“But you can’t help but wonder how much of an impact that is having on where things are going.”

Sue, a nurse in Toronto, initially started working in the community but for the past few years has been working as a float nurse to help fill staffing gaps in medical and surgical units. She can be on a cardiology inpatient ward one shift and a neurosurgery floor the very next.

Sue says she loves being kept on her toes. She usually works night shifts and explains that nighttime coverage at a hospital is often very different from the daytime, with fewer nursing staff, doctors or allied health-care staff around.

Though she works with different teams of nurses and patients regularly, she finds ways to build connections and community. She keeps Tim Hortons or Starbucks gift cards with her and often treats colleagues to coffee in the morning after a night shift. She says after a long night shift, when you’re tired and often feeling underappreciated, having a little treat to look forward to can be a pick-me-up.

Sue also keeps a supply of treats like granola bars, gum and snacks, that she shares with colleagues and patients when they need a break. She covered the COVID unit at her hospital frequently during the height of the outbreaks and says because many patients couldn’t leave their room or go anywhere, she’d “bring them a little bit of something to brighten their day … a coffee or snacks, or little treats from the local pharmacy. A little something.”

Sue says the influx of newer nurses replacing those leaving the profession can present challenges when dealing with complicated situations and with higher patient loads. On a recent shift, Sue was on a unit with one charge nurse, two new graduate nurses with less than three months of experience, and herself. She says everyone, including the nurses with little experience, is expected to take on eight patients because of shortages and ongoing challenges: “The strain and burden can get overwhelming, and it becomes a safety issue.”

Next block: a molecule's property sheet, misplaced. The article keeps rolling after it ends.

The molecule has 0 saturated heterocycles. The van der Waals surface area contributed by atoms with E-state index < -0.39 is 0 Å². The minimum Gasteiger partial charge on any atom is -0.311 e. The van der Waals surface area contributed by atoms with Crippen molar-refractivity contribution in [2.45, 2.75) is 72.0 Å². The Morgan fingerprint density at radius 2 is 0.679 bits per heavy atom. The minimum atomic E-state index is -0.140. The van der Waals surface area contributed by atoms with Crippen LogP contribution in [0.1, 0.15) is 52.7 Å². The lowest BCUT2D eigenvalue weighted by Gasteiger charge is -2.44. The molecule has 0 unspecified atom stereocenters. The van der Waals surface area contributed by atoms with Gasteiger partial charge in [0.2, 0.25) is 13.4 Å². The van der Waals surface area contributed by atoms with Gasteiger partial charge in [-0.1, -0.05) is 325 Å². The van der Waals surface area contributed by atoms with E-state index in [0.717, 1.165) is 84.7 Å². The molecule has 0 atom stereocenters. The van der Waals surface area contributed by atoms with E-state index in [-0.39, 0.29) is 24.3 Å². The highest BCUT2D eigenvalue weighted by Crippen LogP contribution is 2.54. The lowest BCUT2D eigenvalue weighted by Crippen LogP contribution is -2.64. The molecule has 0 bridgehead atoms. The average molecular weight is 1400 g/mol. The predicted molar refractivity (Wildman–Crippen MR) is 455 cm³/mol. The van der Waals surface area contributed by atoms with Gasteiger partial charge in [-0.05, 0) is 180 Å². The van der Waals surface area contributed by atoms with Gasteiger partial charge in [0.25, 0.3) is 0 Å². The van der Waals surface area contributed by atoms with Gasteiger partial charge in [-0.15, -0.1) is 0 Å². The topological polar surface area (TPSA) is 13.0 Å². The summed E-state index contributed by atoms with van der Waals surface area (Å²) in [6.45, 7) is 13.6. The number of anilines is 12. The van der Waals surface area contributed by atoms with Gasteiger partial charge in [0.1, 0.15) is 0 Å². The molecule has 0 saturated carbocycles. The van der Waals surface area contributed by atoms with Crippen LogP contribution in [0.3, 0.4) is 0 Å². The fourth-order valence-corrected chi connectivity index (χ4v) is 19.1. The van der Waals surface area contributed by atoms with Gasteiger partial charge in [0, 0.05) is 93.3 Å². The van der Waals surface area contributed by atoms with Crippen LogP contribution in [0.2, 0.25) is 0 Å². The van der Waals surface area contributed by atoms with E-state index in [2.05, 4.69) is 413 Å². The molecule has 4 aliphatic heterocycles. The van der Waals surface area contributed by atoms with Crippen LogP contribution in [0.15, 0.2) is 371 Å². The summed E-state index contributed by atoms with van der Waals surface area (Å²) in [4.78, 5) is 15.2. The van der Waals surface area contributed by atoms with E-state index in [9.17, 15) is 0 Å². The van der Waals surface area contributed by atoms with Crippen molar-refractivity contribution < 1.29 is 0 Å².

She knows that people get “called health-care heroes all the time. But we’re also human. We’re not martyrs and we need a break as well.”

Melissa works in a trauma unit in Toronto, taking care of people who have been seriously injured. Many patients in the unit are there for months, often dealing with spinal cord injuries or multiple broken bones. When people complete their hospital stay, she and other nurses coordinate with other services including physiotherapy and occupational and speech therapy to celebrate milestones in a patient’s recovery.

Team members keep pom-poms, streamers and balloons in their lockers. When long-term patients finally are transitioned to rehab, the team lines up and parades the patients through the hallway.

This a generic photograph of a patient parade and not a photograph of Melissa or the hospital where she works.

I spoke to Melissa on a Saturday afternoon when the team was three nurses short, with no hope of replacements. The work was non-stop as patients were admitted to her floor from the overcrowded emergency room while the team was also trying to help offload the ICU.

Melissa says it’s the patients that we work with that keep most of us coming back. But, she adds, the times look bleak; everyone’s feeling so burned out that at times it feels hopeless. She says she can understand why some feel like “this is it and I need to change.” Melissa says people on her unit are “not just looking for money in our pockets directly right now. We want support.”

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1 Comment
  • Audrey Pollock says:

    Well written and another bit of insight into what our nurses go through and the extra care over and above. Loved this article, Thank You.


Sahil Gupta


Sahil Gupta is an emergency room doctor and freelance health writer based in Toronto. He is a contributing editor at Healthy Debate.